It is Women’s History Month, which celebrates the contributions of women to events in history and contemporary society. To mark the occasion, we are featuring some of our female employees at Sema4. In our third Q&A of this series, Michelle Ning, a Genetic Counselor based in our Branford lab, discusses advocating for patients and their families, and why her grandmother inspired her to be a woman of science. Read our previous installments of this series by clicking here and here.
1. What is your role at Sema4?
As a Lab Genetic Counselor (GC), I wear a lot of different hats, which makes it a particularly rewarding role. I help patients understand the genetic testing process and what it means for them and their families, while also guiding healthcare providers on what our test options are and how the results may impact their patients. I develop comprehensible educational materials, as well as consent forms. In the lab, I review hereditary cancer genetic test orders to ensure they are a good fit for the patient based on their individual and family medical history.
2. What motivates you to work at Sema4?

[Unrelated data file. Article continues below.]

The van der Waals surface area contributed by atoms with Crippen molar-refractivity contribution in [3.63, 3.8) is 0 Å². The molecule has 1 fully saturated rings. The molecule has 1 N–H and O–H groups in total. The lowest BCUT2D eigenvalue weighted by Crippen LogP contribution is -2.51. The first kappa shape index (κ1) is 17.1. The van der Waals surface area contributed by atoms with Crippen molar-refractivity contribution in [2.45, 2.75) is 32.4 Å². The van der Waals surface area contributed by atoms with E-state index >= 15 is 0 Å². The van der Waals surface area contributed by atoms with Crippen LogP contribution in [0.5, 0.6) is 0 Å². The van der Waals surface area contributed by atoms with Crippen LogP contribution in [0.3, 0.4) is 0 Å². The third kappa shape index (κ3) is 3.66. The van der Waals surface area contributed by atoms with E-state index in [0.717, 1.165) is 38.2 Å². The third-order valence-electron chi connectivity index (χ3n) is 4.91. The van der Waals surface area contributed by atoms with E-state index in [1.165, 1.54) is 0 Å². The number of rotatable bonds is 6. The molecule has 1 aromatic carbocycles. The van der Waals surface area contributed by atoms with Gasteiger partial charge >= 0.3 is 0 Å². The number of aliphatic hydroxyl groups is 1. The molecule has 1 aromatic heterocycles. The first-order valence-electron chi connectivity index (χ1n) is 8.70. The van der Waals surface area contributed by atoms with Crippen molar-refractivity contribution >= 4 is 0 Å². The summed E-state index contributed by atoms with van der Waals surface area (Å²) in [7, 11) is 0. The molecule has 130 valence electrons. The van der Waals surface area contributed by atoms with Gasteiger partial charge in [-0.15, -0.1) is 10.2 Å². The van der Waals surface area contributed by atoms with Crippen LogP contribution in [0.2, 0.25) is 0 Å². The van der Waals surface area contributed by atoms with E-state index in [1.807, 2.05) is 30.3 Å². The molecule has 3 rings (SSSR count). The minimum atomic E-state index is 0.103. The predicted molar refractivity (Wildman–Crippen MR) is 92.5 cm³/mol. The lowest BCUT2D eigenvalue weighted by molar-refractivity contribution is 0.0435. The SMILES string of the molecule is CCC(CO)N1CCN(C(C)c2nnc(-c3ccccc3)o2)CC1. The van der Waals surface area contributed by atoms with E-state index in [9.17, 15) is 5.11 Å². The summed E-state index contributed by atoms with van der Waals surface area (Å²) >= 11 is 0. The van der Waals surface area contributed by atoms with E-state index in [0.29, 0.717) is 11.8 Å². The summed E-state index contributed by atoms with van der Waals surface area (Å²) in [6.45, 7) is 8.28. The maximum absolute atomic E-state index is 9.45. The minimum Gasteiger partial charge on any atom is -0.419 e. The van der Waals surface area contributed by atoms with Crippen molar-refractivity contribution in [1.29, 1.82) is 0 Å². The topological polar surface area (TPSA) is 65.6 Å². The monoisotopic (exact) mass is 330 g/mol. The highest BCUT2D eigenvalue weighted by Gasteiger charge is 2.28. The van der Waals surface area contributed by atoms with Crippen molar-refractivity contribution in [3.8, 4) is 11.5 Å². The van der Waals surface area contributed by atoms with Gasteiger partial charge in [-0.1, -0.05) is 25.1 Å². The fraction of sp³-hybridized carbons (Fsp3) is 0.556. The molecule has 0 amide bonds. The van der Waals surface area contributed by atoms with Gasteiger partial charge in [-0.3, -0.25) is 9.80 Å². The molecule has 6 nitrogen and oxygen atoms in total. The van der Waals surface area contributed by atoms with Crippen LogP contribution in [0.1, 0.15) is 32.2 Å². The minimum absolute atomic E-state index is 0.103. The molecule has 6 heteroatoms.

Sema4 cares about the patient experience. This very much aligns with my philosophy and background. I started my career in the clinic and have always advocated for patients and their families. I am proud to still be able to provide this advocacy as part of my role at Sema4.
3. Can you tell us about a female role model who has inspired you?
My grandmother inspired me to be a woman of science. She was a physicist in a generation when female scientists were uncommon and often discouraged. She held a leadership role for a large part of her career, raised two sons, and lived through political unrest in Asia. It was incredible that she achieved as much as she was able to.
4. What advice would you give to other women who want to get into this industry?
My advice to anyone who wants to become a GC is to network with current GCs, learn about the history and potential future of the profession, and to understand how your unique experience may be valuable. Women are already well represented in the GC profession, but there is still an opportunity for improved diversity. I’m very passionate about the National Society of Genetic Counselors’ diversity initiatives, which aims to bridge this gap.
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